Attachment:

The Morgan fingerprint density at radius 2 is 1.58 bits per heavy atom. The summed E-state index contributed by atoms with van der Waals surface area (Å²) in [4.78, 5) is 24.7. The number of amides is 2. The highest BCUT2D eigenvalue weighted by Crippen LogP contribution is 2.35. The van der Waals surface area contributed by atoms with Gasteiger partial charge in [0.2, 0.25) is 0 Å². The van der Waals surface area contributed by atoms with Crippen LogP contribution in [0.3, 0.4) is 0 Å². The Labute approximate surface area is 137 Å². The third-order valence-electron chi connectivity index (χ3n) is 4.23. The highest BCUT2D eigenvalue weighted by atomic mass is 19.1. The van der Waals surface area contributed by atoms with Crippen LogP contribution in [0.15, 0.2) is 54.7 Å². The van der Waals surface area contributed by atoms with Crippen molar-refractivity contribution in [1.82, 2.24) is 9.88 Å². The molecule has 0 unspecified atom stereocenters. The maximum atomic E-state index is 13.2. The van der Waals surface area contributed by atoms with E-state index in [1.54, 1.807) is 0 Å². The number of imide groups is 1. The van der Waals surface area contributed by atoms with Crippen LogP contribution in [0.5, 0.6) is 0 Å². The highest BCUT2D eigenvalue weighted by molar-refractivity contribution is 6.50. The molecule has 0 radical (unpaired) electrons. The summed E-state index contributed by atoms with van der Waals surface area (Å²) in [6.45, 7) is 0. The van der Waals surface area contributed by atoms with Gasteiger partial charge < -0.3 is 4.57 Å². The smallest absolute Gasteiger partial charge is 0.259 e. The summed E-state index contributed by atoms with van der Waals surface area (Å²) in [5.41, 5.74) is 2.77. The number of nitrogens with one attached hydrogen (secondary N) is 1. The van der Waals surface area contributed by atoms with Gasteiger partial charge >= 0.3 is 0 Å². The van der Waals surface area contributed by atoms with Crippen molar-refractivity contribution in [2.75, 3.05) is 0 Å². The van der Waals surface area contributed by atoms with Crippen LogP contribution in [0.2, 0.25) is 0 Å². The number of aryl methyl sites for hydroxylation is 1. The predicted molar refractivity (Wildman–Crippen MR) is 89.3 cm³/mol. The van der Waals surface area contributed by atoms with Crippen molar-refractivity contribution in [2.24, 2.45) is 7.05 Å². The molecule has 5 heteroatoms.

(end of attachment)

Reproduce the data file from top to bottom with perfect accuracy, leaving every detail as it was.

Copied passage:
The Morgan fingerprint density at radius 2 is 1.58 bits per heavy atom. The summed E-state index contributed by atoms with van der Waals surface area (Å²) in [4.78, 5) is 24.7. The number of amides is 2. The highest BCUT2D eigenvalue weighted by Crippen LogP contribution is 2.35. The van der Waals surface area contributed by atoms with Gasteiger partial charge in [0.2, 0.25) is 0 Å². The van der Waals surface area contributed by atoms with Crippen LogP contribution in [0.3, 0.4) is 0 Å². The Labute approximate surface area is 137 Å². The third-order valence-electron chi connectivity index (χ3n) is 4.23. The highest BCUT2D eigenvalue weighted by atomic mass is 19.1. The van der Waals surface area contributed by atoms with Crippen LogP contribution in [0.15, 0.2) is 54.7 Å². The van der Waals surface area contributed by atoms with Crippen molar-refractivity contribution in [1.82, 2.24) is 9.88 Å². The molecule has 0 unspecified atom stereocenters. The maximum atomic E-state index is 13.2. The van der Waals surface area contributed by atoms with E-state index in [1.54, 1.807) is 0 Å². The number of imide groups is 1. The van der Waals surface area contributed by atoms with Crippen LogP contribution in [0.5, 0.6) is 0 Å². The highest BCUT2D eigenvalue weighted by molar-refractivity contribution is 6.50. The molecule has 0 radical (unpaired) electrons. The summed E-state index contributed by atoms with van der Waals surface area (Å²) in [6.45, 7) is 0. The van der Waals surface area contributed by atoms with Gasteiger partial charge < -0.3 is 4.57 Å². The smallest absolute Gasteiger partial charge is 0.259 e. The summed E-state index contributed by atoms with van der Waals surface area (Å²) in [5.41, 5.74) is 2.77. The number of nitrogens with one attached hydrogen (secondary N) is 1. The van der Waals surface area contributed by atoms with Gasteiger partial charge >= 0.3 is 0 Å². The van der Waals surface area contributed by atoms with Crippen molar-refractivity contribution in [2.75, 3.05) is 0 Å². The van der Waals surface area contributed by atoms with Crippen LogP contribution in [0.2, 0.25) is 0 Å². The number of aryl methyl sites for hydroxylation is 1. The predicted molar refractivity (Wildman–Crippen MR) is 89.3 cm³/mol. The van der Waals surface area contributed by atoms with Crippen molar-refractivity contribution in [2.24, 2.45) is 7.05 Å². The molecule has 5 heteroatoms.